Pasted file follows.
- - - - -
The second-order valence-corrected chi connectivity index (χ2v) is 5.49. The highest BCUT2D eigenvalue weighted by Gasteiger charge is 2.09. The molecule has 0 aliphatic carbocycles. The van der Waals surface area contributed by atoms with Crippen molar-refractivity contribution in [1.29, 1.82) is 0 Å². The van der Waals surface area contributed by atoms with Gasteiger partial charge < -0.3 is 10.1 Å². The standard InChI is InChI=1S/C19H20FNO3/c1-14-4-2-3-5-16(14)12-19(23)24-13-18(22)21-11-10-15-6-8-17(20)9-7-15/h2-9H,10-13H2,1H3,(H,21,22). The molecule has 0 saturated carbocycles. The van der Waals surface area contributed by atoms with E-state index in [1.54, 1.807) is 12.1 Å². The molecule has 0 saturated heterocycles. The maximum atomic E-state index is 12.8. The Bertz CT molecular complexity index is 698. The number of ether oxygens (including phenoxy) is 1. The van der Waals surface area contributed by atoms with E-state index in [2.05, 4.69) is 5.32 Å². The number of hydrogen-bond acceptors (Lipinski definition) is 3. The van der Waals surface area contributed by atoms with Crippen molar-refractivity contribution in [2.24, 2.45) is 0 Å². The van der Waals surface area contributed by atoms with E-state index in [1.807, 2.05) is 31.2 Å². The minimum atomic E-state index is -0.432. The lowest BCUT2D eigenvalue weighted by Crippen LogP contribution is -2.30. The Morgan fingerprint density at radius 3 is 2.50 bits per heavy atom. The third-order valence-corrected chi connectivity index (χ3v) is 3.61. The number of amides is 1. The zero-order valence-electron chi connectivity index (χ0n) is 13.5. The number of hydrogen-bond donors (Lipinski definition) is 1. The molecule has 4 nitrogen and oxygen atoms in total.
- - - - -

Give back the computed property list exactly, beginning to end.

The second-order valence-corrected chi connectivity index (χ2v) is 5.49. The highest BCUT2D eigenvalue weighted by Gasteiger charge is 2.09. The molecule has 0 aliphatic carbocycles. The van der Waals surface area contributed by atoms with Crippen molar-refractivity contribution in [1.29, 1.82) is 0 Å². The van der Waals surface area contributed by atoms with Gasteiger partial charge < -0.3 is 10.1 Å². The standard InChI is InChI=1S/C19H20FNO3/c1-14-4-2-3-5-16(14)12-19(23)24-13-18(22)21-11-10-15-6-8-17(20)9-7-15/h2-9H,10-13H2,1H3,(H,21,22). The molecule has 0 saturated carbocycles. The van der Waals surface area contributed by atoms with E-state index in [1.54, 1.807) is 12.1 Å². The molecule has 0 saturated heterocycles. The maximum atomic E-state index is 12.8. The Bertz CT molecular complexity index is 698. The number of ether oxygens (including phenoxy) is 1. The van der Waals surface area contributed by atoms with E-state index in [2.05, 4.69) is 5.32 Å². The number of hydrogen-bond acceptors (Lipinski definition) is 3. The van der Waals surface area contributed by atoms with Crippen molar-refractivity contribution in [2.24, 2.45) is 0 Å². The van der Waals surface area contributed by atoms with E-state index in [1.807, 2.05) is 31.2 Å². The minimum atomic E-state index is -0.432. The lowest BCUT2D eigenvalue weighted by Crippen LogP contribution is -2.30. The Morgan fingerprint density at radius 3 is 2.50 bits per heavy atom. The third-order valence-corrected chi connectivity index (χ3v) is 3.61. The number of amides is 1. The zero-order valence-electron chi connectivity index (χ0n) is 13.5. The number of hydrogen-bond donors (Lipinski definition) is 1. The molecule has 4 nitrogen and oxygen atoms in total.